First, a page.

Experts call for more incentives for high-tech companies to reshore
Experts gathered at the National Assembly to call for fortifying reshoring policies, or policies that will support high-tech Korean companies to bring outsourced overseas operations back to Korea, as a part of the national agenda, amid increased demand to ramp up domestic economic security.
"The United States-China conflict and the consequent supply chain collapse experienced during the COVID-19 pandemic have raised awareness of the notion that reshoring for Korean high-tech industries should be dealt with as a key task for governments,” said Kim Joo-kwon, a professor of business at Konkuk University, during a debate session on the revitalization of reshoring high-tech Korean industries held at the National Assembly on Friday.
Experts raised concerns over reshoring policies that buck global trends by being excessively centered on supporting small and medium-sized companies and manufacturing industries.
Currently, the reshoring subsidy cap for companies in the Greater Seoul region stands at 15 billion won ($11 million), while for companies outside Seoul, Incheon and Gyeonggi Province, the cap is 30 billion won, according to Choi Hye-rin, a professor of international trade at Soongsil University.
Due to the limited subsidies, Choi illustrated that there is a lack of incentives for semiconductor, battery and electronics companies — whose investments can reach well into the trillions of won — to withdraw their overseas operations and have them return to Korea. As such, she accentuated that the amount in subsidies allowed must be increased for high-tech companies to have their overseas businesses return to Korea.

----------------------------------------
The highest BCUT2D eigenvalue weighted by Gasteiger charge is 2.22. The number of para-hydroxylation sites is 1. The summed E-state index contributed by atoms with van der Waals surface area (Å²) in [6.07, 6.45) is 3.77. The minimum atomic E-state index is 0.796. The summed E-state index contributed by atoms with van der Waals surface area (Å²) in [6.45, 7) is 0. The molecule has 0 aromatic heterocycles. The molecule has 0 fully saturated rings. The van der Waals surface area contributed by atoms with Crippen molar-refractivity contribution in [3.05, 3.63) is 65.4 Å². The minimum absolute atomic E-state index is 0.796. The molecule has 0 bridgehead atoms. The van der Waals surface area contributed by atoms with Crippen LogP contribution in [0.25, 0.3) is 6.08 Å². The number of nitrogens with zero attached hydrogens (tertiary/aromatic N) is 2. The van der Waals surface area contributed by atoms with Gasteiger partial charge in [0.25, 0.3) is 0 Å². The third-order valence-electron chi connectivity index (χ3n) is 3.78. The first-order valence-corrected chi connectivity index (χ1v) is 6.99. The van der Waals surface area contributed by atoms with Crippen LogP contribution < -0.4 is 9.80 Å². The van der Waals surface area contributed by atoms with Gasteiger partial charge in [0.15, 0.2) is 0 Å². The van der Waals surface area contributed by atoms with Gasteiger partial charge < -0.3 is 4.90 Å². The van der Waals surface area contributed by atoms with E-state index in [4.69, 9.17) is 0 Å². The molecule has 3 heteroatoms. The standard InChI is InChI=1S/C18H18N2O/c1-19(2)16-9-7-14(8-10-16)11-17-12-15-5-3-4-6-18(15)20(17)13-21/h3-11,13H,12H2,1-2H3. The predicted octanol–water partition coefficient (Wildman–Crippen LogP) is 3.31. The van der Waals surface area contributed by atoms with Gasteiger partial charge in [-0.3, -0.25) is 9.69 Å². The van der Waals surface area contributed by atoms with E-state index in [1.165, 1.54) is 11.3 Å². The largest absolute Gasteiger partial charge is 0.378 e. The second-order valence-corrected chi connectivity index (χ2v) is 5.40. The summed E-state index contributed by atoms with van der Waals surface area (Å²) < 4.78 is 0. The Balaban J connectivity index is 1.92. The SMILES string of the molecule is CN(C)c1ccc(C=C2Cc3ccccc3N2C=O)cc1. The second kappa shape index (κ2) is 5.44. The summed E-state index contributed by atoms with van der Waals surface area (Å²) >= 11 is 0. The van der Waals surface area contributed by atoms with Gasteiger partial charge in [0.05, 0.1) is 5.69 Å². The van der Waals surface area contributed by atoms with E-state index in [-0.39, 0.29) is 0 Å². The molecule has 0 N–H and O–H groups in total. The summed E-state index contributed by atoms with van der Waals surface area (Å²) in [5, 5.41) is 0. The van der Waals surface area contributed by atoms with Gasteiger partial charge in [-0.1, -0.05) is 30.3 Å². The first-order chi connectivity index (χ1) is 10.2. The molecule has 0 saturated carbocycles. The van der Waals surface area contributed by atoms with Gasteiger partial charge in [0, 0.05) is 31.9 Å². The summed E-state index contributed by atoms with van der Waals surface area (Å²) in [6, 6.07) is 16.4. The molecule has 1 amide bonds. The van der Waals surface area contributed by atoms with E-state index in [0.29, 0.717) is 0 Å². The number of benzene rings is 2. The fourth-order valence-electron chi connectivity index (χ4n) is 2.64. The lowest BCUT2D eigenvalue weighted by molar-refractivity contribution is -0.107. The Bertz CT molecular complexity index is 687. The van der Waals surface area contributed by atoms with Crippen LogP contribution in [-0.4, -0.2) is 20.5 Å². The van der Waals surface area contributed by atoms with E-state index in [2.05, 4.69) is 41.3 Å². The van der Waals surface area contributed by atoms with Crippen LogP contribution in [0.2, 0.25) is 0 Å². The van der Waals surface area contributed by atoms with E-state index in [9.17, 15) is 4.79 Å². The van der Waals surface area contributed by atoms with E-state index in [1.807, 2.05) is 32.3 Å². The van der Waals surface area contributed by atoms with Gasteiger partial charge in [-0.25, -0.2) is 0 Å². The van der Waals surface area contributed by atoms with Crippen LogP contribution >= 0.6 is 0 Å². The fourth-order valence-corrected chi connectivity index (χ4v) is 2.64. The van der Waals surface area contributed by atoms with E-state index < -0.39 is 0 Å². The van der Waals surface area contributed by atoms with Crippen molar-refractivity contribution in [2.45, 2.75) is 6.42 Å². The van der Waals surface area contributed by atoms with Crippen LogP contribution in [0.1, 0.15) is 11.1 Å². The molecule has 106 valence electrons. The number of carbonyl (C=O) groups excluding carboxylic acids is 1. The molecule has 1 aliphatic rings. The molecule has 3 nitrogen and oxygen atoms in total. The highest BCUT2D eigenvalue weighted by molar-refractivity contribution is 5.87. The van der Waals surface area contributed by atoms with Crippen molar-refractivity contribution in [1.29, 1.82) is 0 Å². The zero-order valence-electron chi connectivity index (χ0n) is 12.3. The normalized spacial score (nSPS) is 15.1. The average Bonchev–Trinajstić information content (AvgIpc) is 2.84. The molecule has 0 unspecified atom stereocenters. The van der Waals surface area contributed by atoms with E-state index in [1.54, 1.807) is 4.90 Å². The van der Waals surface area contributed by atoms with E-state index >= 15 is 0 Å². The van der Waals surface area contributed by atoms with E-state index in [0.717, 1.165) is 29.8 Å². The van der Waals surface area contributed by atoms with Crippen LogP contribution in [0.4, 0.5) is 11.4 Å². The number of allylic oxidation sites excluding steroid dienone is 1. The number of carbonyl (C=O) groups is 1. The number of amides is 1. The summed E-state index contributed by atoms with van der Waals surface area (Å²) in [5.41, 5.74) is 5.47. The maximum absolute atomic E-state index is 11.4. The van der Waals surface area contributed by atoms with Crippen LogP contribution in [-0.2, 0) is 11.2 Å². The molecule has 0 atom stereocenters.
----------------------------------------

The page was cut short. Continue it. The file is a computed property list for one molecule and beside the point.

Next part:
Out of the 24 companies that decided to retract their businesses from overseas last year, only a quarter of them were high-tech companies.
Experts said expanding support for high-tech industries to bring operations back to Korea will lead to an aggressive increase in the employment rate.
According to data from the Federation of Korean Industries, if the high-tech companies that are currently considering having their overseas operations return to Korea commit to the idea, it would increase domestic production by some 14 trillion won in the automobiles, electricity and electronics sectors, creating some 16,000 jobs in these sectors.
By Lee Yoon-seo (firstname.lastname@example.org)